HUNTSVILLE, Ala. — The Space Development Agency has an ambitious agenda, including the design of a military space architecture in low Earth orbit that would enable global communications and help protect U.S. forces from missile attacks. But work remains largely on hold until Congress approves funding and gives the SDA a vote of confidence.

“Right now what we have are plans for plans,” said Mike Griffin, undersecretary of defense for research and engineering. The SDA currently sits under his office and is led by an acting director.

At the Space & Missile Defense Symposium on Wednesday, Griffin made his familiar pitch for the development of a layer of space sensors to detect and track hypersonic weapons developed by China and Russia, and viewed as a looming threat to the U.S. military. The so-called space sensor layer would be a team effort by the Missile Defense Agency and the SDA. But Griffin said he could not discuss specifics on who will be in charge or what technologies will be acquired “until we have funding for all these things from Congress.”

“Some elements of Congress are very supportive. Others are skeptical,” Griffin said during a meeting with reporters.

A year ago when Griffin spoke at the same event, the SDA had not yet been established but plans were already underway. The agency had a major advocate in then deputy defense secretary Patrick Shanahan. But Shanahan is now gone and Griffin has assumed the role of SDA champion amid questions about the future of the agency. Griffin now frequently has to explain to congressional committees why the SDA should exist.

“What I tell them is that the SDA is the orchestra conductor for the proliferated space architecture we’re advocating,” Griffin said. “But it is not our intention with SDA to take over all things space,” he added. “We see this need for a much more proliferated architecture” of large numbers of satellites that would make it harder for an enemy to take down.

“None of this will happen if our team is unable to convince the Congress that we need to take a right turn in our space architecture,” Griffin said. He insisted that he is not calling for DoD to replace satellites in geostationary Earth orbit with LEO systems. When he speaks about the SDA’s vision, “it comes across as ‘Mike doesn’t want to have a GEO architecture.’” But that is not true, he said. The problem is that “our adversaries are holding those GEO assets hostage and we have to respond.”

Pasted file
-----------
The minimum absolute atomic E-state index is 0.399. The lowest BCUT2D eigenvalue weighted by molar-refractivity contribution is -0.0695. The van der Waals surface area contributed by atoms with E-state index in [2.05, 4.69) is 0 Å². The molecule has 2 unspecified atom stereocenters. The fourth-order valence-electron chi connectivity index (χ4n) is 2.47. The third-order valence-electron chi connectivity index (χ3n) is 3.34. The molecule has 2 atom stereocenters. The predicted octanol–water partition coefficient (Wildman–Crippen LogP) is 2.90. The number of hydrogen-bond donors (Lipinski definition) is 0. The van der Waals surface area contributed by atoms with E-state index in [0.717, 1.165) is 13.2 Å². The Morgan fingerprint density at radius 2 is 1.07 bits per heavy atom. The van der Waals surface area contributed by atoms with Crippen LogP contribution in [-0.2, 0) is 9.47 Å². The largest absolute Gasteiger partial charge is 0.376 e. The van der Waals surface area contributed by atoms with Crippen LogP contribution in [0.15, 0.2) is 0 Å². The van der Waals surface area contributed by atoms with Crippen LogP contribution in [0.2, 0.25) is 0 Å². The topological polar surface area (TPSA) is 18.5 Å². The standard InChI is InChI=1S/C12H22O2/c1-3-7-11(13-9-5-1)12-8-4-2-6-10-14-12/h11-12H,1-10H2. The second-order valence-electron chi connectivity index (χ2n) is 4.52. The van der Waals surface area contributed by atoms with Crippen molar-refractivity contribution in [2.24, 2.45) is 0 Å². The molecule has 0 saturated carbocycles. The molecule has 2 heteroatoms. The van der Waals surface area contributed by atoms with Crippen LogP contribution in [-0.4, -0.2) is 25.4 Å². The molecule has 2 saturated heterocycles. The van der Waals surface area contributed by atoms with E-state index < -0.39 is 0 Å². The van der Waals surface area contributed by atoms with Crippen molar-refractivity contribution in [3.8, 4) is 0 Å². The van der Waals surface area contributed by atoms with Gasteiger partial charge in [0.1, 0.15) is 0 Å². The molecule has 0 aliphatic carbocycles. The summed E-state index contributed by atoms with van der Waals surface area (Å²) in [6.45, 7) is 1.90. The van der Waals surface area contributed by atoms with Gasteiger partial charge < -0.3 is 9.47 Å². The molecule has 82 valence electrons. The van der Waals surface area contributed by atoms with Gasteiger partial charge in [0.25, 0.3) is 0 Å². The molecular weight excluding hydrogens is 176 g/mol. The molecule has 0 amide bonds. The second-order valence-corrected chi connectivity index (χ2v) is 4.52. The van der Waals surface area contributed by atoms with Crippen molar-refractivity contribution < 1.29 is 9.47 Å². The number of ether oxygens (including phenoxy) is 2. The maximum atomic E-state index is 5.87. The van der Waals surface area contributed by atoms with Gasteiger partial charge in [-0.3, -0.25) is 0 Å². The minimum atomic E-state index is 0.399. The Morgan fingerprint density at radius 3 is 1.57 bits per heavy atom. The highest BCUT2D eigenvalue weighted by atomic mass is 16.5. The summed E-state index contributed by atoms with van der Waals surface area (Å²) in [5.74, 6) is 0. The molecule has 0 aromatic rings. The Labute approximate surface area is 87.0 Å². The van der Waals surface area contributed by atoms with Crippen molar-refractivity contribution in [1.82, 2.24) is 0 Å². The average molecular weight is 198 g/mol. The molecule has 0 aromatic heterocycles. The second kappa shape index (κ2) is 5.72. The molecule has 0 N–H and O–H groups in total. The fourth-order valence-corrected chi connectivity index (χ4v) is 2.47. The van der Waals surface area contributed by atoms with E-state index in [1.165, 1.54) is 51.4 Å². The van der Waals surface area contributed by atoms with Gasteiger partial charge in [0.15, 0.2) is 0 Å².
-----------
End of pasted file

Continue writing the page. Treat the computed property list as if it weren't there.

Griffin said he meets regularly with Deputy Defense Secretary David Norquist as DoD drafts its budget proposal for fiscal year 2021. A more immediate priority for Griffin is to secure support for the $149 million DoD requested for the SDA in fiscal year 2020. He said he is “pretty confident” that the agency will get funding. “Congress is not of one mind about anything,” said Griffin. “DoD has four oversight committees. They vary in their support of various initiatives,” he added. “In the end they have to produce a bill.”

“I’m frequently on the Hill,” Griffin said. He acknowledged that the narrative about SDA has been confusing. “There is a certain amount of misunderstanding.”

In a keynote speech Wednesday evening at the symposium, Griffin said he can’t guarantee the SDA will succeed but it is worth giving it a try because DoD has to do business differently when it comes to space. “There is a risk that we will make mistakes,” he said. “However there is a certainty that if we don’t do something differently, we will not prevail.”

Sandra Erwin writes about military space programs, policy, technology and the industry that supports this sector. She has covered the military, the Pentagon, Congress and the defense industry for nearly two decades as editor of NDIA’s National Defense...